Winter weather has finally arrived. It’s just a few inches of snow, but the wind is vicious and it’s cold and our blood has grown thin here in Central IL with our above-average temperatures this winter thus far. The timing of this blizzardette was also bad for me, personally, given that I was out of town driving a car that wasn’t mine, but I performed some complicated calculations and left at the right time and white-knuckled it home. There weren’t many other cars on the road, which was oddly comforting. I felt safest of all when the car or truck in front of me disappeared into the whiteout and I couldn’t see anyone behind me. I always cursed when a truck would suddenly appear in the rear-view mirror.
I was just past Decatur when I heard this In My Backyard segment. Even though it aired 3 months ago, I hadn’t heard it in its entirety, and even then I had only heard it through computer speakers. I kind of liked it, but Dave’s right – the writing needs to be tightened up. I have two stories in the hopper for February already – one about making cheese and another about what your farmers are doing now. Hint: Their feet are not up. In farming, there is no off-season.
My friend Dan made chocolate – superior bean-to-bar chocolate – in Urbana, IL under the moniker Flatlander Chocolate. (I didn’t realize the website was still live, and… well, damn.)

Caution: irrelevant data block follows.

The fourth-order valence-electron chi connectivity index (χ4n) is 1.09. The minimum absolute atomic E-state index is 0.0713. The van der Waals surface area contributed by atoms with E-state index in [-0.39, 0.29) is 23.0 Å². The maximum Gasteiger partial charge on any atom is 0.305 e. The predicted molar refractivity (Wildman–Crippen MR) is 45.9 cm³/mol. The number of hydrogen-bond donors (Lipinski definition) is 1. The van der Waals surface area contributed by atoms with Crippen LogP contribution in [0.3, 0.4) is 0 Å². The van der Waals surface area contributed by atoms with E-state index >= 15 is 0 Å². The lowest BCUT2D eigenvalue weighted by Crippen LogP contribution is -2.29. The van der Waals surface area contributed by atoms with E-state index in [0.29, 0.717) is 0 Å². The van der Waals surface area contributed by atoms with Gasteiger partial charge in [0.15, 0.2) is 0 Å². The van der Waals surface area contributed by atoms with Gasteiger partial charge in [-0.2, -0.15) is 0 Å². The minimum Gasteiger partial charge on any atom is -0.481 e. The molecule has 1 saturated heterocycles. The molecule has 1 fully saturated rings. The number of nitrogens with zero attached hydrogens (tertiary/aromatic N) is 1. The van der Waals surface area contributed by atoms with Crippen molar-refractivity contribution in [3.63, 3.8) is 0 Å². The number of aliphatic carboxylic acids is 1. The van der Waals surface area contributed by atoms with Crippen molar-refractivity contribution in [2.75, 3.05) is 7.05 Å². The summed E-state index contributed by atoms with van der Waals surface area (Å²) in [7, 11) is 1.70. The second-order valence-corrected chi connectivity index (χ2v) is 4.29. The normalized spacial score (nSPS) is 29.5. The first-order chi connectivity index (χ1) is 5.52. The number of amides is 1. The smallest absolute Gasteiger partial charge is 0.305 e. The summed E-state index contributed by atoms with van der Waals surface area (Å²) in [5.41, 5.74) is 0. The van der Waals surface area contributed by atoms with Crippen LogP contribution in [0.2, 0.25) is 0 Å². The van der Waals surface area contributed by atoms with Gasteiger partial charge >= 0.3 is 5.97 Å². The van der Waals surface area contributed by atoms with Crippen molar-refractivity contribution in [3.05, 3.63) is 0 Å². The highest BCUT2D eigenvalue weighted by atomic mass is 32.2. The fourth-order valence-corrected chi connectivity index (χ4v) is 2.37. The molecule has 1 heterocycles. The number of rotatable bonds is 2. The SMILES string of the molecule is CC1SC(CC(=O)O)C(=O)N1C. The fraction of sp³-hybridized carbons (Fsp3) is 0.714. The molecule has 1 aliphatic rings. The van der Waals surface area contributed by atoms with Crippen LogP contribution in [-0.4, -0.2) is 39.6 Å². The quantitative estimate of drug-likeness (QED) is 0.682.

Anyway, he was a young guy and a super-idealist and felt really strong feelings about community and food that basically led to him to put his brilliant future in computer science on hold (he was a rising star as a grad student at the U of I) in favor of refining his chocolate and bringing it to a wider audience. In July 2010, he introduced his hazelnut chocolate spread to the world via Urbana’s Market at the Square, where it was received with wild enthusiasm. I bought a jar the first day it was offered – feeling lucky to do so – and it was gone within the week. Dan brought some more to the 5th Annual B-K Dessert potluck, but that was gone immediately. It was obvious he was onto something.
Dan died suddenly in late July 2010. We found out on a Tuesday, and when Saturday rolled around but he didn’t roll in to the Market, it was rough. I had cried a lot during the week, but held it together at the Market until a mutual friend brought me one of the last jars of Dan’s hazelnut chocolate heaven-in-a-jar. It still sits in my fridge. I can’t bring myself to open it, because then it would be gone and then what?
I know. He’d probably hate that.
Anyway. An organization exists to bring people in our community together around food, which is something Dan talked about all the time, to all of his many friends. After several months of regrouping and working out the basics of what we want to do, we’re finally moving forward. If you’re interested in this kind of thing, you could follow the Flatlander Food Foundry on Facebook. Or – if you have an organization where you live whose aims are similar, could you let me know in comments? It can be a community kitchen or just a bunch of people getting together to eat and talk and try new things or an underground dinner club or.. whatever.